Medical Convention Cancels on San Francisco Because Its Streets Are So Distressing

July 2, 2018, 11:17 PM UTC
San Francisco Nudges Homeless Away From Super Bowl Fan Village
A man plays with a dog in Justin Herman Plaza in San Francisco, California, U.S., on Thursday, Jan. 21, 2016. San Francisco, host city for the National Football League's (NFL) Super Bowl, has dispatched a team of social workers, cops and fire fighters to remove the homeless from the long-time homeless encampment that will be the site of "Super Bowl City," a free, family-friendly fan village that will feature concerts, interactive games and celebrity appearances. Photographer: David Paul Morris/Bloomberg via Getty Images
Photograph by David Paul Morris — Bloomberg via Getty Images

San Francisco has no shortage of business conferences, from product releases to industry summits to multi-day multinational medical gatherings. (There are even conferences held by this very publication.) But the city’s challenges with homelessness and street life are well-known—so much so that San Francisco has lost at least one major physicians conference over the situation.

According to a report in the San Francisco Chronicle, a survey of past attendees of the unnamed medical conference cited feeling unsafe walking on San Francisco city streets, prompting the doctors group to seek a new venue for its semi-annual gathering. Their reported concerns: open drug use, threatening behavior, and mental illness on display.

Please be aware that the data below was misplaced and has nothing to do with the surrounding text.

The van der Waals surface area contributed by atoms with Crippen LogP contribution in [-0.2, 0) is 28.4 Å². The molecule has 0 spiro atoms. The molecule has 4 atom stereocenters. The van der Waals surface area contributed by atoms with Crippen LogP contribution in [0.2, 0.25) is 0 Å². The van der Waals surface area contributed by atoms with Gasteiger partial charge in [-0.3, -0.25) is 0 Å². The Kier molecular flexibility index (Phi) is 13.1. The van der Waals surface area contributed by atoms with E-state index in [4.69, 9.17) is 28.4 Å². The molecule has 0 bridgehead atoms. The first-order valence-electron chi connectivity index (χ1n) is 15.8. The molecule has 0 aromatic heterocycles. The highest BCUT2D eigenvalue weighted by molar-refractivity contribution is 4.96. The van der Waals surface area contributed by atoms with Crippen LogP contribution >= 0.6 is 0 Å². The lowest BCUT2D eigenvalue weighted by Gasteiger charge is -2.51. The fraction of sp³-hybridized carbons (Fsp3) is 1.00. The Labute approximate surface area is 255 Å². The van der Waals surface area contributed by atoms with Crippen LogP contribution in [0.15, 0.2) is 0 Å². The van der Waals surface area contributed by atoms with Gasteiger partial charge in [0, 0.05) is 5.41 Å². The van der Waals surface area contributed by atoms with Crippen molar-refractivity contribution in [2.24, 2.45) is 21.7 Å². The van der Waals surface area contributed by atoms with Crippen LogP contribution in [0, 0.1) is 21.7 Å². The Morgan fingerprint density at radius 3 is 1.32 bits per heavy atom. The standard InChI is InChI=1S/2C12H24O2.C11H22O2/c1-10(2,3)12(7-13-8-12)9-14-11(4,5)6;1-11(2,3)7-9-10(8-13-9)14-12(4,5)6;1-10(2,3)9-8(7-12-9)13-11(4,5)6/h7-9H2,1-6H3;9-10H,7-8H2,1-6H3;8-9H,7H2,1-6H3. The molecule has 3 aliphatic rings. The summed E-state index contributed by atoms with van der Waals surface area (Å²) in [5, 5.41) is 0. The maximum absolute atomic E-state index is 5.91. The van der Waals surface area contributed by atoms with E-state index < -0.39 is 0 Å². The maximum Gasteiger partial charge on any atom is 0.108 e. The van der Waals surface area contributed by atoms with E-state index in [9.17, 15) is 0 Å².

The decision is extraordinary because such events take years to plan. It’s the first time the city has lost a major convention due to visitor discomfort and concerns about safety, according to Joe D’Alessandro, president and chief executive of the San Francisco Travel Association, speaking to the Chronicle. He added that the five-day trade show helps the city generate $40 million from its 15,000 attendees. (Speaking to the Chronicle, D’Alessandro declined to name the medical group in hopes of bringing it back to the city for a future event; he did not respond to a Fortune request for comment.)

Tourism is San Francisco’s biggest industry, and the SFTA estimates the city had 25.5 million visitors in 2017. That’s an increase of 2.6 million people since 2013. In 2017 alone, visitors to San Francisco spent $9.1 billion with conventions accounting for an additional $687.4 million in direct spending.

Statistically speaking, San Francisco does not lead the nation in homelessness. (That dubious crown goes to New York City or Seattle, depending on how you count.) But the visible nature of the epidemic in the city, where many people live on the streets instead of in shelters, makes it a particularly notable situation for visitors and residents alike. Indeed, homelessness was a platform issue in the recent San Francisco mayoral race.